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Column: Ragtime Cowboy Joe

There are not too many things I enjoy more than watching college football on a beautiful fall day. I even love watching a game or three when it’s ten below outside, and the wind shakes the house. I’d pick a good college game over the NFL anytime.

In my seven-plus years in Montana, I have thoroughly enjoyed starting to follow the Big Sky, and while I have picked a favorite between Montana State and Montana, I’ll keep that one to myself. I love that the two Montana teams can complete in an actual playoff. It is much more exciting than watching Alabama play Georgia, Clemson, or Ohio State for the national title every season.

The team I have always enjoyed watching the most is the University of Wyoming.

I have followed the Cowboys for as long as I can remember, and it’s much more than just a game. It’s pride in my school and home state, and most importantly, it has been a way that I have and will always bond with my family and friends.

Growing up three hours away from Laramie, I went to numerous games every year, usually with my Grandpa Jack and Grandma Kathryne. Saying I was lucky to have such great grandparents would be an understatement. They were two truly special people, and I could never spend enough time with them. We would do a lot of wonderful things together, but what I remember most is traveling down Interstate 80 to Laramie to watch our beloved Cowboys.

My Grandpa was an inspiration to many and an idol to me. He had played both football and basketball for the University of Wyoming. In fact, he played basketball with Kenny Sailors, the man credited with inventing the jump shot. World War II would interrupt his college career, and during his time in the service, he was the pilot of a B-17. He would go on to serve as a teacher, coach, principal, and later as Superintendent of Sweetwater County School District No. 1. He was a man of high moral character and one of the nicest people you could ever meet. He had a deep passion for Wyoming sports from the time he played, and I always loved to see his reactions when Wyoming would score a touchdown or kick a game-winning field goal.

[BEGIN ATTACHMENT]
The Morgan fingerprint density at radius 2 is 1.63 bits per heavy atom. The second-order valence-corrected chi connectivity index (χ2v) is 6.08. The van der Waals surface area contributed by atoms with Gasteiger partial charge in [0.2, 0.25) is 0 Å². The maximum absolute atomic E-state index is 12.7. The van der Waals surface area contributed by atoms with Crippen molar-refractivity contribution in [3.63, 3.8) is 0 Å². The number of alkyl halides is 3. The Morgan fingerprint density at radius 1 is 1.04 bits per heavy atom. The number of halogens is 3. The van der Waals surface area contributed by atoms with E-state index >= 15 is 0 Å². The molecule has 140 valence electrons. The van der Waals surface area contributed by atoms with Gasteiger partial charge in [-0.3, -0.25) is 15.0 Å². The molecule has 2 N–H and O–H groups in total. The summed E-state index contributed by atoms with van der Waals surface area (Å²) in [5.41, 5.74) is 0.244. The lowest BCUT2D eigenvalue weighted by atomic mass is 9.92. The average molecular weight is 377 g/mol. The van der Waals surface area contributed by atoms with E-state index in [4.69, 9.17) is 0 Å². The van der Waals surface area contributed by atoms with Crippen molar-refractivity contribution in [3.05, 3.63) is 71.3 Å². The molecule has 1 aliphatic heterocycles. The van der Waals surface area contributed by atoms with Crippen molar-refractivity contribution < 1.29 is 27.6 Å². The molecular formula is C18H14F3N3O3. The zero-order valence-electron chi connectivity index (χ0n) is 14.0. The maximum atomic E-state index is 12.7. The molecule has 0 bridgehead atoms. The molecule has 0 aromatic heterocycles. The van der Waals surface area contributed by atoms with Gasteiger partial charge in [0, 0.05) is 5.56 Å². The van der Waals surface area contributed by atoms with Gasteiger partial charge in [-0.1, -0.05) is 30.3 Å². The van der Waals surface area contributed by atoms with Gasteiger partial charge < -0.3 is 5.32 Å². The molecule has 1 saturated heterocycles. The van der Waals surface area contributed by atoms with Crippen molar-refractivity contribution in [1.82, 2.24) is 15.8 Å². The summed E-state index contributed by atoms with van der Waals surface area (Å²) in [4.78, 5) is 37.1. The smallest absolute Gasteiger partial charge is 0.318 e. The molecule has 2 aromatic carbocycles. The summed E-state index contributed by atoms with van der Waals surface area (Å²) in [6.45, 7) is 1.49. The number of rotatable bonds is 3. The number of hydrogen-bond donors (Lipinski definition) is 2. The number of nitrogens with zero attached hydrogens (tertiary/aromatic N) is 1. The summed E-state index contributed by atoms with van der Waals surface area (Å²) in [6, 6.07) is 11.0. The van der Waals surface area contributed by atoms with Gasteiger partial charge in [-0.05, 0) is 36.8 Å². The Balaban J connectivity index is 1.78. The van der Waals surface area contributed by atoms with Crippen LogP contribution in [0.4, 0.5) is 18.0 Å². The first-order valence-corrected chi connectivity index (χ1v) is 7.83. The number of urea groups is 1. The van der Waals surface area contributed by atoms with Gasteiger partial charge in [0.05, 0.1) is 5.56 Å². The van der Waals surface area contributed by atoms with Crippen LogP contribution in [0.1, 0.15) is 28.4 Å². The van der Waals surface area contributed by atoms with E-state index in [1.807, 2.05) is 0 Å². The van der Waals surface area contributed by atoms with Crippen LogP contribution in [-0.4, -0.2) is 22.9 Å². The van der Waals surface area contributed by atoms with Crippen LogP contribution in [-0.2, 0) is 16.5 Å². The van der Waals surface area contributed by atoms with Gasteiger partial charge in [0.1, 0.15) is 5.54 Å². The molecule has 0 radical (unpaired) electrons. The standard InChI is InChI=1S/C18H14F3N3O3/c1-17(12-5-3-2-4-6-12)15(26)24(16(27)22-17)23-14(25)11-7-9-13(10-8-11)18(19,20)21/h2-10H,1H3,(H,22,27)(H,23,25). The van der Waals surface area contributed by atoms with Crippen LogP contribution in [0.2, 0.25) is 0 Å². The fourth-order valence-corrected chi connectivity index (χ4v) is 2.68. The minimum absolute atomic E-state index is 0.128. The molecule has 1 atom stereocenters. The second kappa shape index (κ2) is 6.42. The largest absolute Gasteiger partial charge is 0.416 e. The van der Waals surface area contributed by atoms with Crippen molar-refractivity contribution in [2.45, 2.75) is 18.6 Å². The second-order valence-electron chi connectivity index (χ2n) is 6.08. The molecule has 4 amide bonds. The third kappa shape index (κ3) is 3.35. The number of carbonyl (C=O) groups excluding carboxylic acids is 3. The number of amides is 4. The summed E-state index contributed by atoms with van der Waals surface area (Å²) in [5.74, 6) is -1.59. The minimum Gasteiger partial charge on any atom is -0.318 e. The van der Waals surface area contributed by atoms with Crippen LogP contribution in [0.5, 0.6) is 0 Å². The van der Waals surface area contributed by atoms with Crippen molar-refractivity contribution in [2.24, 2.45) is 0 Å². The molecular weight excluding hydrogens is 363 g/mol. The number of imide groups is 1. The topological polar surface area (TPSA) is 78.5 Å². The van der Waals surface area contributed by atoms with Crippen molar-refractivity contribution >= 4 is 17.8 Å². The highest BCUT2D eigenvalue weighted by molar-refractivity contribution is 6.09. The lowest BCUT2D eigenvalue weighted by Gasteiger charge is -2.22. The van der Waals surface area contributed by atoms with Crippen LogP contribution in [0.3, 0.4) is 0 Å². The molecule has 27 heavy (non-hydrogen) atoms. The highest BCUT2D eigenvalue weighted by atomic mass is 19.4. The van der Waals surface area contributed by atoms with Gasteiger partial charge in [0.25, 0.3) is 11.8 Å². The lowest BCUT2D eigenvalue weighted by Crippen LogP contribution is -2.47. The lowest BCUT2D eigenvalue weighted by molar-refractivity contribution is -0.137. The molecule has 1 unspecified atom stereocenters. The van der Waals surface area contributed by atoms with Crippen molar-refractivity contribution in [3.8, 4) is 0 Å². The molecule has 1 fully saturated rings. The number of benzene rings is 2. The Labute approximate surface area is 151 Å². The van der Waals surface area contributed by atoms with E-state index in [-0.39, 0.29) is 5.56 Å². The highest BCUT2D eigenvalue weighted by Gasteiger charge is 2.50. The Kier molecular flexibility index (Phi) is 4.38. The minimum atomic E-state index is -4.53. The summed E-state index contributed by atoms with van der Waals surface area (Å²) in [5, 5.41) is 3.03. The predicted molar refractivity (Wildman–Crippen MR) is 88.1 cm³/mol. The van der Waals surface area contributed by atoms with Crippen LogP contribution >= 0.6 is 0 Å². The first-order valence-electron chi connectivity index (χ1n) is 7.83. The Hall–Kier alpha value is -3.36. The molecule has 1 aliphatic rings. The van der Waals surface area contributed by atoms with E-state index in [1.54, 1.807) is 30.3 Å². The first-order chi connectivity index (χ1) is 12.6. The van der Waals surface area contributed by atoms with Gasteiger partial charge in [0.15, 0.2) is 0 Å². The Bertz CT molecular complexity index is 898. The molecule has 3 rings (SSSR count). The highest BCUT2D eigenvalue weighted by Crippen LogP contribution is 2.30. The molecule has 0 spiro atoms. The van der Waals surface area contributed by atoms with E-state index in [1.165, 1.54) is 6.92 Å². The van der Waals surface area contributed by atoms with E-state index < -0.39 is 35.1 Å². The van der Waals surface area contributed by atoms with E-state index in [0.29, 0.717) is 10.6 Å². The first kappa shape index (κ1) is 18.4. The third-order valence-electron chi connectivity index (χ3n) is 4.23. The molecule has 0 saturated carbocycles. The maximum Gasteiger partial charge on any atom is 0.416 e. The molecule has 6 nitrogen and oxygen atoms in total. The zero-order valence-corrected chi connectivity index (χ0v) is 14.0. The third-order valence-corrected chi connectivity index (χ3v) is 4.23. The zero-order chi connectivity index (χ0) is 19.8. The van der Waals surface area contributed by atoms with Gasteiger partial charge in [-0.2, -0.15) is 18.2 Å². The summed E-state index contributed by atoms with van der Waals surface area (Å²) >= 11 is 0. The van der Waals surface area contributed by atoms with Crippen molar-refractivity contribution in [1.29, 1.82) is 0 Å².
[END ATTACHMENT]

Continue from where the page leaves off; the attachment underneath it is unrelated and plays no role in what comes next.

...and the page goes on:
My Grandmother was kindhearted and caring, with barely a care in the world. To me, it seemed her whole world was her grandchildren. She reminded me of somebody from a Norman Rockwell painting. She was from another era in which people saw the good in the world all the time.

For as long as I can remember, we would leave on Saturday mornings to make the three-hour trip for football games. I have so many wonderful memories of traveling on snowy roads and singing the school fight song “Ragtime Cowboy Joe” so many times that I’m not sure if we even talked along the way.

My grandparents would always make sure these were special days. We would eat at great restaurants, they would stop and buy us memorabilia at the school store, and we would have a lot of fun tailgating before games. We would do the same for basketball season, but this would take us all over the western United States for conference tournaments and NCAA tournament games.

By the time I was in fifth grade, Wyoming was amazing at both football and basketball. The football team won two consecutive WAC titles, and the basketball team made the cover of Sports Illustrated and made it to the Sweet 16 of the NCAA Tournament. I thought this was the way it was supposed to be.

I also noticed my grandparents seemed happy at the games. I would find out quickly that Wyoming being good wasn’t always the case, and they were really enjoying these moments. In the following years, we would go to many games, but the teams would never be that good again. We still had a lot of fun, and I have a lifetime of memories.

I’m happy to write about these two special people, but also sad because I can no longer enjoy the games with them.

Grandpa and Grandma, the football season has started again. Wherever you are, I hope you’re smiling down on us. When I’m singing “Ragtime Cowboy Joe,” I’ll be thinking of you, and I know you’ll be singing too.